An enduring image of the citizen legislator has always been Jimmy Stewart’s role in “Mr. Smith Goes to Washington.” As Filmsite.org summarizes, “Stewart's character represents the powerful forces of American freedom, democracy and morality over oppression and evil in his emotional portrait of a naive, idealist, patriotic young politician who, after being sent to Washington (a symbol of liberty and democracy) as a junior senator from an un-named state, matures in wisdom, fights political corruption within his state's political machine, and guards American values as a moral hero.”
But that movie was made in 1939 and since then Mr. Smith just doesn’t seem to be the man he once was.
According to a recent story in the Huffington Post, Congress people are required to spend about four hours a day making telemarketing calls to scrounge up funds for their respective parties. Huff Po said it obtained a Power Point presentation on the practice of “Call Time” from the Democratic National Committee, but members of both parties are quoted reacting to the story.
Rep. Reid Ribble (R-WI) said he didn’t put in four hours a day for the GOP, but confirmed the practice, adding, “An hour and a half is about as much as I can tolerate....I don’t know how anyone could tolerate that (four hours)....Why would you want this stupid job if you had to do that?”
But former Rep. Tom Perriello (D-VA) said if anything the four hour number “may be low balling the figure so as not to scare new Members too much.” Since it’s illegal to make fundraising calls from a Member’s Congressional office, “Call Time” takes place from a room at the Democratic Congressional Campaign Committee or the National Republican Congressional Committee or a row house off Capitol Hill specifically used for that purpose.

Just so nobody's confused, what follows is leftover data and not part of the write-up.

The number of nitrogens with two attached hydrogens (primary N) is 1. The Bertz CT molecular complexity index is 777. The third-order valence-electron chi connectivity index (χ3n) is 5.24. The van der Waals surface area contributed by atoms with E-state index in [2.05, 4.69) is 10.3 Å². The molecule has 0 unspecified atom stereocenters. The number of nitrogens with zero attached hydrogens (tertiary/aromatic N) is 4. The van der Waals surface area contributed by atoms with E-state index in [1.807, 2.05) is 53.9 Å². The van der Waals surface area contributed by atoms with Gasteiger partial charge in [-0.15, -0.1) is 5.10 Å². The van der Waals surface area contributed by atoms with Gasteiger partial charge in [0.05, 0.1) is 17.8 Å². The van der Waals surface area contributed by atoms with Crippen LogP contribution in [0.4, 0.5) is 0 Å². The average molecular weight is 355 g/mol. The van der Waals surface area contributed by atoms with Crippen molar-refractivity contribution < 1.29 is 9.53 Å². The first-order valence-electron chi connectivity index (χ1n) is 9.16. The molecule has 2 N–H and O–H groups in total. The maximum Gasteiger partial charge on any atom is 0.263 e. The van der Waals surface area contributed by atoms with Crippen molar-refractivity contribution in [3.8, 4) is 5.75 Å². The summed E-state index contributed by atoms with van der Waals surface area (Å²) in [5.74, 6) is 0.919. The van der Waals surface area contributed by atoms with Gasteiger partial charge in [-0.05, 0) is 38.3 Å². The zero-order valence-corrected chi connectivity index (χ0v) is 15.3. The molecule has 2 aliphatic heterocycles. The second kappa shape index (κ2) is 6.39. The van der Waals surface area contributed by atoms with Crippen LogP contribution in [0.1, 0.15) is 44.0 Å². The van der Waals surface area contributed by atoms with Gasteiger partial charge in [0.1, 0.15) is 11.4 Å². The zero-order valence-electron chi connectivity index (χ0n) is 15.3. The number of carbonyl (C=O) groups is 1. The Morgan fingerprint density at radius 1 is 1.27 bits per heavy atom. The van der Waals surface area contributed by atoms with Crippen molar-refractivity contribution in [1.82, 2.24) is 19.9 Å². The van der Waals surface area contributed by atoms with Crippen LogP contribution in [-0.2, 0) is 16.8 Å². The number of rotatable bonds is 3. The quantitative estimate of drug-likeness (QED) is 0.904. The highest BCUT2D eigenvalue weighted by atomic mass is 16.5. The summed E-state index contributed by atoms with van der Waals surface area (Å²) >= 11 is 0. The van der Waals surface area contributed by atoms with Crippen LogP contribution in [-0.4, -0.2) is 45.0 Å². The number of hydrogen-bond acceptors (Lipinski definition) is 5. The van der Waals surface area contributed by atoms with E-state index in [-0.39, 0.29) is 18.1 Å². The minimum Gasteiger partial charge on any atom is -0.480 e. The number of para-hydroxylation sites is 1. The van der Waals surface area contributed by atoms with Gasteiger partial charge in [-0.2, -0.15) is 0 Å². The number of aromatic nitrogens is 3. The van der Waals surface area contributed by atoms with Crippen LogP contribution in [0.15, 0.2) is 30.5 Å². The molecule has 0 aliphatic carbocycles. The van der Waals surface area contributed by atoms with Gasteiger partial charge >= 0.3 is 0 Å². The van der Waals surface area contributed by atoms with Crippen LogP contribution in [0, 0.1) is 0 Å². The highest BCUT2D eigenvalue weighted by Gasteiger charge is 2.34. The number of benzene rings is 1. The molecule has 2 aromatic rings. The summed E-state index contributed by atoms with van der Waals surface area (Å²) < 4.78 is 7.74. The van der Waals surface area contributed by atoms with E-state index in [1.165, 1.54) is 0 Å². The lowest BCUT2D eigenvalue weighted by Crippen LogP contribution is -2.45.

Now, everyone knows that Congress Critters have to raise money, but does anyone expect the process to take up half of the public’s workday and resemble a boiler room from Glen Garry Glen Ross?
In addition, Congressmen are required to pay “dues” to their respective parties and the better committee assignments require heavier dues. What would poor Jimmy Stewart have to cough up to land an assignment on the powerful Appropriations Committee today?
The reality of the power of the party in determining an individual member’s schedule and vote must be deflating to new Members of Congress. For example, in 2010 both Sen. Kelly Ayotte (R-NH) and Rep. Kristi Noem (R-SD) rode to their seats under the banner of the newly emergent Tea Party Movement which champions small government, reducing the deficit, and balancing the budget.
Ayotte, though, voted for the Reid-McConnell compromise in the Senate, and Noem voted for the bill in the House. For this, Noem was compared to former Sen. Tom Daschle (D-SD) on her own Facebook page. Sic transit gloria.
In a recent poll, Congress received a 9 percent favorability rating. Public Policy Polling
asked the public to rate Congress against everyday menaces, and it came in below root canals, cockroaches, traffic jams, even lice infestation.
This is what happens when Members of Congress buy their committee assignments and sell their souls. As Rep. Ribble said, “Why would you want this stupid job if you have to do that?”